US unveils tool to direct green investments to disadvantaged communities

WASHINGTON, Feb 18 (Reuters) – The White House on Friday launched a beta version of a tool that will be used to determine where to invest billions of federal dollars to bring clean energy and infrastructure to disadvantaged communities, a key step in fulfilling a promise by the Biden administration to prioritize environmental justice.

The Environmental Quality Council has unveiled the Climate and Economic Justice Screening Tool, used to map and identify communities most in need of investment by weighing income levels and more than two dozen people. socio-economic, health and environmental indicators.

The software has been in development since early last year with input from the White House Environmental Justice Advisory Council as a key contribution to President Joe Biden’s “Justice40” initiative, a goal that He set out early in his presidency to ensure that 40% of the benefits of federal investments in clean energy flow to communities swamped by pollution.

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“The Climate and Economic Justice Screening Tool will help federal agencies ensure that the benefits of national climate, clean energy and environmental programs finally reach communities that have been left behind and left behind. for far too long,” said CEQ President Brenda Mallory. noted.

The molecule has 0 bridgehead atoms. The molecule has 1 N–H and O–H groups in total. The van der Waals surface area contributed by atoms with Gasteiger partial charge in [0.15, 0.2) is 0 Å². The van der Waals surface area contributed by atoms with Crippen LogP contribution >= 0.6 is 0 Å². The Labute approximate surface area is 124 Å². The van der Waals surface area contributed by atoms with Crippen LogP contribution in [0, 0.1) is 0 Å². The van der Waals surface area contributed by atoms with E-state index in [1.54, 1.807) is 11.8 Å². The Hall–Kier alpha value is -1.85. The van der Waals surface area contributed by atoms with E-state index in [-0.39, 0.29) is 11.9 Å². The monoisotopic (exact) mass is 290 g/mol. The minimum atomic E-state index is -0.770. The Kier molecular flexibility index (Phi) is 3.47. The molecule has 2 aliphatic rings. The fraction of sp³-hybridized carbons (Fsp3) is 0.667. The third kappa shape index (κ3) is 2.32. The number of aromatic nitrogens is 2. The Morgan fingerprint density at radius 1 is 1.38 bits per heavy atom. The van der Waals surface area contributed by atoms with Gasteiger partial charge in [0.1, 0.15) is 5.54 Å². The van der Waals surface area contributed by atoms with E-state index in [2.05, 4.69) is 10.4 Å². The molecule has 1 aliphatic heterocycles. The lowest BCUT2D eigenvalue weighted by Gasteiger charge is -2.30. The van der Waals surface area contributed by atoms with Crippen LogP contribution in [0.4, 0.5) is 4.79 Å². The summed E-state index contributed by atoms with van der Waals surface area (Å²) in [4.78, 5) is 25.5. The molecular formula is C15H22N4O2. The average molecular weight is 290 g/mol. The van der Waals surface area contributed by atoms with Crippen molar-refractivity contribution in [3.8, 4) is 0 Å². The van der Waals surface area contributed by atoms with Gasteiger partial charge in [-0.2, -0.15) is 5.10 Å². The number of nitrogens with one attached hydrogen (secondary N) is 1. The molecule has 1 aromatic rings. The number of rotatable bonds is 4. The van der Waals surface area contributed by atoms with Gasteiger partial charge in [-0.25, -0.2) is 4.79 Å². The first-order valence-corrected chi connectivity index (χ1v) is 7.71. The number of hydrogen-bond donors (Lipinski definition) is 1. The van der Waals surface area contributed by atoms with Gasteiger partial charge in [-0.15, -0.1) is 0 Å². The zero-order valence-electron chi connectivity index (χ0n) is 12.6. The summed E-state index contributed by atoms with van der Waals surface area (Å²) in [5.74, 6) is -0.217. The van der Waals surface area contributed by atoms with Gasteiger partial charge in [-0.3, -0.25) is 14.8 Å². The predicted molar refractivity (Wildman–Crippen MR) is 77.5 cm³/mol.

Using census tract data, the online program identifies communities as disadvantaged if they are above the 65th percentile for income and above the 90th percentile for any of 25 indicators ranging from local asthma rates to traffic and proximity to hazardous waste sites with unemployment.

But one indicator that is conspicuously absent is race. A Biden administration official told reporters the tool was designed to be “racially neutral” so it could withstand potential legal challenges.

This omission has disappointed some environmental justice advocates.

Sacoby Wilson, a professor at the University of Maryland School of Public Health who helped develop a state-level screening tool for Maryland, said the decision not to use race as an indicator was Politics.

“The science is clear. Race is the biggest predictor of environmental risk,” he told Reuters.

“We are missing an opportunity by excluding race from the tool,” said Anthony Rogers-Wright, director of environmental justice at New York Lawyers for the Public Interest. “The tool does not tell the whole story of a community.”

The Environmental Protection Agency also on Friday launched a revamp of its own screening tool, EJSCREEN, which can be used to guide the development of environmental rules. L1N2M11WM

The CEQ will collect public feedback on the tool for 60 days.

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Reporting by Valérie Volcovici; Editing by Stephen Coates

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